grandee was our Word of the Day on 02/04/2017. Hear the podcast!
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Examples of grandee in a Sentence
only a Spanish grandee—and no one of lesser rank—can address comments to the king and queen of Spain
Recent Examples of grandee from the Web
On the same day, two of the other grandees of English football, Manchester United and Chelsea, meet at Old Trafford.
The opening in the rim fitted under the grandee’s chin while the barber officiated and courtiers gathered exchanging gossip of the day.
Harry Macklowe, meanwhile, was a mild-mannered billionaire real estate investor and social grandee before the gods of Page Six decided to take him up.
But Francesa considered himself an oracle, a grandee.
With harlots in fish-net stockings hanging on each arm, a self-satisfied grandee, shades and ascot in place, struts down a city sidewalk.
Jefferson, however, inherited wealth and prestige in Virginia, the richest and most unequal colony on the mainland of North America: a domain of a few grandees, a paltry middle class, many poor whites and thousands of enslaved African Americans.
Lots of unskilled workers, notably Irish and German Catholics, resented New England grandees for asking them to fight to free the slaves, and suspected that wealthy Yankees saw emancipation as a source of cheap black labour.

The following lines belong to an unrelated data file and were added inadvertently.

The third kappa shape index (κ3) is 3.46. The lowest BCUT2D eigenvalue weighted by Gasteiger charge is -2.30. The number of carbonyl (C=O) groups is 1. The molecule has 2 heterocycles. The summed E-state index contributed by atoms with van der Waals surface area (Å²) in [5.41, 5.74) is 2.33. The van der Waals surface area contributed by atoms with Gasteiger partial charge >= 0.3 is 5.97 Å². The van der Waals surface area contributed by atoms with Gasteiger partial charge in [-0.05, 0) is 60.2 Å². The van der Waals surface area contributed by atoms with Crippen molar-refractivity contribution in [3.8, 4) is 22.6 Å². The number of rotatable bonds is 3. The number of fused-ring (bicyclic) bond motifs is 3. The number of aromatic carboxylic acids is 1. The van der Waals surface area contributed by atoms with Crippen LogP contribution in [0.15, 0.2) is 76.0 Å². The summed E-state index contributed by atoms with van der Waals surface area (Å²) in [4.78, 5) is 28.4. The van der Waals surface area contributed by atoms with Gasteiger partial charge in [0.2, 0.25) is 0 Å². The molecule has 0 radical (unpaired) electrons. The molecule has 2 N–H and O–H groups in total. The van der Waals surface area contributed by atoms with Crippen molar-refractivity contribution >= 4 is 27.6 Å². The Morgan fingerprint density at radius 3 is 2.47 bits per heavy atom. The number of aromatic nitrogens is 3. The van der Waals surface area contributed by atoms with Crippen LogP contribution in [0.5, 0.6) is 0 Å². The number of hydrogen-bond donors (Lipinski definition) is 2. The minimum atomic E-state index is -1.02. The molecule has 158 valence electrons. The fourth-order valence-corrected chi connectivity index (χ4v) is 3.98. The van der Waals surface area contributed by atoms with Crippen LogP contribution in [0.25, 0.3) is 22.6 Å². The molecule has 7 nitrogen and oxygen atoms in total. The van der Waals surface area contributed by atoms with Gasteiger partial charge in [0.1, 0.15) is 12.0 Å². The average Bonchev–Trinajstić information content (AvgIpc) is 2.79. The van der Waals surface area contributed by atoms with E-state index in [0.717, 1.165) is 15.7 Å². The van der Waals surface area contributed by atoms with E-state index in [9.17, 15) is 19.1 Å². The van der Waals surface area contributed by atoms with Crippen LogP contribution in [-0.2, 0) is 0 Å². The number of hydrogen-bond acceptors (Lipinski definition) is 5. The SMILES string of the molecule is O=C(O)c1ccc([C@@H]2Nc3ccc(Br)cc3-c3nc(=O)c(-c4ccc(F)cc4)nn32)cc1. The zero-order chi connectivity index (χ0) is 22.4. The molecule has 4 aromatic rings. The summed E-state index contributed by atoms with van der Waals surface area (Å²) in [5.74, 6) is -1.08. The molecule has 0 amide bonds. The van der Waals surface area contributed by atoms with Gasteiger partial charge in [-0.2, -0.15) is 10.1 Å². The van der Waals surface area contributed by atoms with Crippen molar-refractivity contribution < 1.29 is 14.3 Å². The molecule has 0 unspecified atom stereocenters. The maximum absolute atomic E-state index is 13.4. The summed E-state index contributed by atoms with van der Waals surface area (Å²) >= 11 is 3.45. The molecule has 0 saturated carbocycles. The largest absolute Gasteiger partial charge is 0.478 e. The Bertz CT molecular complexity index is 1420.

The genteel decor takes its cues from the quintas (farms) of local wine grandees, and each room features photographs and accessories contributed by a different Portuguese winemaker.
These example sentences are selected automatically from various online news sources to reflect current usage of the word 'grandee.' Views expressed in the examples do not represent the opinion of Merriam-Webster or its editors. Send us feedback.
Did You Know?
In Medieval Spain and Portugal, the "grandes" ("great ones," from Latin grandis, meaning "great") were at the pinnacle of the ranks of rich and powerful nobles. A grandee (as it came to be spelled in English) could wear a hat in the presence of the king and queen - the height of privilege - and he alone could address a letter directly to royalty. (Even Christopher Columbus had to direct his reports of the New World to an important noble at court, who read them to King Ferdinand and Queen Isabella.) Today the term can still be applied to nobility, but it can also be used for anyone of importance and influence anywhere, such as the "pin-striped grandees of London's financial district."
Origin and Etymology of grandee
First Known Use: 1593See Words from the same year
Seen and Heard
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